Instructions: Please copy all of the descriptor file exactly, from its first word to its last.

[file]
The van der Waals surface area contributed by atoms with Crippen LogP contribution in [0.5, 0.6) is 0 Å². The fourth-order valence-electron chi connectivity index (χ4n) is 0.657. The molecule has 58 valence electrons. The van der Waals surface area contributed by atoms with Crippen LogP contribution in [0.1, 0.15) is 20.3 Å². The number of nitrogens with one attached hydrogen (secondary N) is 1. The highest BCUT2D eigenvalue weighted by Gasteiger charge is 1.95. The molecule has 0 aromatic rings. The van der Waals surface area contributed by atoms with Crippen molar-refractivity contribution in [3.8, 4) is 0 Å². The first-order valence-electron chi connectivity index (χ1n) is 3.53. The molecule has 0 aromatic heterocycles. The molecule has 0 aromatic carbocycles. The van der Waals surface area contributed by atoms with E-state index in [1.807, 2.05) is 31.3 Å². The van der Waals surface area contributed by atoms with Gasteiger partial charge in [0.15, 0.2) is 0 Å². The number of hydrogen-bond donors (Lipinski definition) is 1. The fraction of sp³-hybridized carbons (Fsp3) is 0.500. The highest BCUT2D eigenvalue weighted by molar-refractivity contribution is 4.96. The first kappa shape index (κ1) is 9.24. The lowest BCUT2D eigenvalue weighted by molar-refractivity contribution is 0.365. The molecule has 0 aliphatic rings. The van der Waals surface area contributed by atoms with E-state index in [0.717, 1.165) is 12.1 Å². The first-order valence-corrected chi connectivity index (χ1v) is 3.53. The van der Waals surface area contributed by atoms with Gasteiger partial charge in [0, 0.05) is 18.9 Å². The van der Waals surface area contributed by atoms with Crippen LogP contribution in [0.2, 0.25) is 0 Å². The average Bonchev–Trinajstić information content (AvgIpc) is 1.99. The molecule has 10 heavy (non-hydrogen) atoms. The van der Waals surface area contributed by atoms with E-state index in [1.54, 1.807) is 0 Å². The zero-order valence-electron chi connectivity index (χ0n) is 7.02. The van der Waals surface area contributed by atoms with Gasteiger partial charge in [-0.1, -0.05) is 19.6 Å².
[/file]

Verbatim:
The van der Waals surface area contributed by atoms with Crippen LogP contribution in [0.5, 0.6) is 0 Å². The fourth-order valence-electron chi connectivity index (χ4n) is 0.657. The molecule has 58 valence electrons. The van der Waals surface area contributed by atoms with Crippen LogP contribution in [0.1, 0.15) is 20.3 Å². The number of nitrogens with one attached hydrogen (secondary N) is 1. The highest BCUT2D eigenvalue weighted by Gasteiger charge is 1.95. The molecule has 0 aromatic rings. The van der Waals surface area contributed by atoms with Crippen molar-refractivity contribution in [3.8, 4) is 0 Å². The first-order valence-electron chi connectivity index (χ1n) is 3.53. The molecule has 0 aromatic heterocycles. The molecule has 0 aromatic carbocycles. The van der Waals surface area contributed by atoms with E-state index in [1.807, 2.05) is 31.3 Å². The van der Waals surface area contributed by atoms with Gasteiger partial charge in [0.15, 0.2) is 0 Å². The number of hydrogen-bond donors (Lipinski definition) is 1. The fraction of sp³-hybridized carbons (Fsp3) is 0.500. The highest BCUT2D eigenvalue weighted by molar-refractivity contribution is 4.96. The first kappa shape index (κ1) is 9.24. The lowest BCUT2D eigenvalue weighted by molar-refractivity contribution is 0.365. The molecule has 0 aliphatic rings. The van der Waals surface area contributed by atoms with E-state index in [0.717, 1.165) is 12.1 Å². The first-order valence-corrected chi connectivity index (χ1v) is 3.53. The van der Waals surface area contributed by atoms with Gasteiger partial charge in [0, 0.05) is 18.9 Å². The van der Waals surface area contributed by atoms with Crippen LogP contribution in [0.2, 0.25) is 0 Å². The average Bonchev–Trinajstić information content (AvgIpc) is 1.99. The molecule has 10 heavy (non-hydrogen) atoms. The van der Waals surface area contributed by atoms with E-state index in [1.54, 1.807) is 0 Å². The zero-order valence-electron chi connectivity index (χ0n) is 7.02. The van der Waals surface area contributed by atoms with Gasteiger partial charge in [-0.1, -0.05) is 19.6 Å².